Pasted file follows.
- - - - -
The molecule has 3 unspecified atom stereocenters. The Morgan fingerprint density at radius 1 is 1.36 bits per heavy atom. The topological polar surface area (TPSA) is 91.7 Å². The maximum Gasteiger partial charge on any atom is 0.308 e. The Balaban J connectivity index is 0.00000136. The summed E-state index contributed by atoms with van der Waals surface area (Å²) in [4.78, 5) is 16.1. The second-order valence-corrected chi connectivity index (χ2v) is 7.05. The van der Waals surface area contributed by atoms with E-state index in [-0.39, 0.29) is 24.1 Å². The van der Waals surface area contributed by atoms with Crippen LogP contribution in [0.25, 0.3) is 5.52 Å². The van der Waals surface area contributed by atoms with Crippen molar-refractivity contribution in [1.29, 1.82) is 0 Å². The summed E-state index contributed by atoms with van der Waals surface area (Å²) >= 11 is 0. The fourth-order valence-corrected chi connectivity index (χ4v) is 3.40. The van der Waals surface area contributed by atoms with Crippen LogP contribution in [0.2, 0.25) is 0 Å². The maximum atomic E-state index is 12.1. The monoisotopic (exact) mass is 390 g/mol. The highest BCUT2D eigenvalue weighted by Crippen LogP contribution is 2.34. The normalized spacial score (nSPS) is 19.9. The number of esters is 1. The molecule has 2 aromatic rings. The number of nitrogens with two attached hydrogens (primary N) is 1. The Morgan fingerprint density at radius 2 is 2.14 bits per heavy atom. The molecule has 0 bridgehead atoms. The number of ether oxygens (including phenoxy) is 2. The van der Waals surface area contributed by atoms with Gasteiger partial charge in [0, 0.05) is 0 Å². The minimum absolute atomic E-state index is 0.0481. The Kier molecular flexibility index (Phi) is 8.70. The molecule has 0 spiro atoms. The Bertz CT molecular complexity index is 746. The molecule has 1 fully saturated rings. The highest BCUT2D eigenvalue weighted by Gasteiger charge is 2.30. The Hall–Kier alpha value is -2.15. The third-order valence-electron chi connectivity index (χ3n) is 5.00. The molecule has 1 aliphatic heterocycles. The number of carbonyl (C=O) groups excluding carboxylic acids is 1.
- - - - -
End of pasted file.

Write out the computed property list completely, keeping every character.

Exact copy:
The molecule has 3 unspecified atom stereocenters. The Morgan fingerprint density at radius 1 is 1.36 bits per heavy atom. The topological polar surface area (TPSA) is 91.7 Å². The maximum Gasteiger partial charge on any atom is 0.308 e. The Balaban J connectivity index is 0.00000136. The summed E-state index contributed by atoms with van der Waals surface area (Å²) in [4.78, 5) is 16.1. The second-order valence-corrected chi connectivity index (χ2v) is 7.05. The van der Waals surface area contributed by atoms with E-state index in [-0.39, 0.29) is 24.1 Å². The van der Waals surface area contributed by atoms with Crippen LogP contribution in [0.25, 0.3) is 5.52 Å². The van der Waals surface area contributed by atoms with Crippen molar-refractivity contribution in [1.29, 1.82) is 0 Å². The summed E-state index contributed by atoms with van der Waals surface area (Å²) >= 11 is 0. The fourth-order valence-corrected chi connectivity index (χ4v) is 3.40. The van der Waals surface area contributed by atoms with Crippen LogP contribution in [0.2, 0.25) is 0 Å². The maximum atomic E-state index is 12.1. The monoisotopic (exact) mass is 390 g/mol. The highest BCUT2D eigenvalue weighted by Crippen LogP contribution is 2.34. The normalized spacial score (nSPS) is 19.9. The number of esters is 1. The molecule has 2 aromatic rings. The number of nitrogens with two attached hydrogens (primary N) is 1. The Morgan fingerprint density at radius 2 is 2.14 bits per heavy atom. The molecule has 0 bridgehead atoms. The number of ether oxygens (including phenoxy) is 2. The van der Waals surface area contributed by atoms with Gasteiger partial charge in [0, 0.05) is 0 Å². The minimum absolute atomic E-state index is 0.0481. The Kier molecular flexibility index (Phi) is 8.70. The molecule has 0 spiro atoms. The Bertz CT molecular complexity index is 746. The molecule has 1 fully saturated rings. The highest BCUT2D eigenvalue weighted by Gasteiger charge is 2.30. The Hall–Kier alpha value is -2.15. The third-order valence-electron chi connectivity index (χ3n) is 5.00. The molecule has 1 aliphatic heterocycles. The number of carbonyl (C=O) groups excluding carboxylic acids is 1.